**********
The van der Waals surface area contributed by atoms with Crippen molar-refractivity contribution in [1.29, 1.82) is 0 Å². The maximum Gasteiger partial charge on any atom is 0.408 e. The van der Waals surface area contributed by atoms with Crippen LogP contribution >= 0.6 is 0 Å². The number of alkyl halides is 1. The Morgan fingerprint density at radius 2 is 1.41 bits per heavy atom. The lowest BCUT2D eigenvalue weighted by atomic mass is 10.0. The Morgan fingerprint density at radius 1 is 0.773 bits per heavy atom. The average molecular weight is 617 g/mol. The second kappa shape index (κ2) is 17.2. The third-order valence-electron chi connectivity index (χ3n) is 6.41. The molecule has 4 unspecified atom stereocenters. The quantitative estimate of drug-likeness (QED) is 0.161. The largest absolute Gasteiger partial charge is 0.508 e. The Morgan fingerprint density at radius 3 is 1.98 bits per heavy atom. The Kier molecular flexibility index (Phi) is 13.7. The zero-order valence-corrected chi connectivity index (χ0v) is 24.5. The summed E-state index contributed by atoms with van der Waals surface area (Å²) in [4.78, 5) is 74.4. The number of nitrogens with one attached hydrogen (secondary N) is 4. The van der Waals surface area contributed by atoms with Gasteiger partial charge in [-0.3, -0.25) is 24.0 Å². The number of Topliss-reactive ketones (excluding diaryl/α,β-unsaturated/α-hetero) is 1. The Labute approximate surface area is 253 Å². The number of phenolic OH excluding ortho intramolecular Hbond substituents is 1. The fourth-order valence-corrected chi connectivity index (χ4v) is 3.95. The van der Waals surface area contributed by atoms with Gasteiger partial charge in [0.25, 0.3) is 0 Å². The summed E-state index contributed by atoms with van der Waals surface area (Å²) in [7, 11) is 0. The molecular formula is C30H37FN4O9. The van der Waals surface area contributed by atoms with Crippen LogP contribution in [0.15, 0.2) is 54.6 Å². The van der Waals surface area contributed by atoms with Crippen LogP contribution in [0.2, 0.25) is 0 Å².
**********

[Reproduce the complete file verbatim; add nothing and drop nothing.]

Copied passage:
The van der Waals surface area contributed by atoms with Crippen molar-refractivity contribution in [1.29, 1.82) is 0 Å². The maximum Gasteiger partial charge on any atom is 0.408 e. The van der Waals surface area contributed by atoms with Crippen LogP contribution >= 0.6 is 0 Å². The number of alkyl halides is 1. The Morgan fingerprint density at radius 2 is 1.41 bits per heavy atom. The lowest BCUT2D eigenvalue weighted by atomic mass is 10.0. The Morgan fingerprint density at radius 1 is 0.773 bits per heavy atom. The average molecular weight is 617 g/mol. The second kappa shape index (κ2) is 17.2. The third-order valence-electron chi connectivity index (χ3n) is 6.41. The molecule has 4 unspecified atom stereocenters. The quantitative estimate of drug-likeness (QED) is 0.161. The largest absolute Gasteiger partial charge is 0.508 e. The Morgan fingerprint density at radius 3 is 1.98 bits per heavy atom. The Kier molecular flexibility index (Phi) is 13.7. The zero-order valence-corrected chi connectivity index (χ0v) is 24.5. The summed E-state index contributed by atoms with van der Waals surface area (Å²) in [4.78, 5) is 74.4. The number of nitrogens with one attached hydrogen (secondary N) is 4. The van der Waals surface area contributed by atoms with Gasteiger partial charge in [-0.3, -0.25) is 24.0 Å². The number of Topliss-reactive ketones (excluding diaryl/α,β-unsaturated/α-hetero) is 1. The Labute approximate surface area is 253 Å². The number of phenolic OH excluding ortho intramolecular Hbond substituents is 1. The fourth-order valence-corrected chi connectivity index (χ4v) is 3.95. The van der Waals surface area contributed by atoms with Gasteiger partial charge in [0.25, 0.3) is 0 Å². The summed E-state index contributed by atoms with van der Waals surface area (Å²) in [7, 11) is 0. The molecular formula is C30H37FN4O9. The van der Waals surface area contributed by atoms with Crippen LogP contribution in [0.15, 0.2) is 54.6 Å². The van der Waals surface area contributed by atoms with Crippen LogP contribution in [0.2, 0.25) is 0 Å².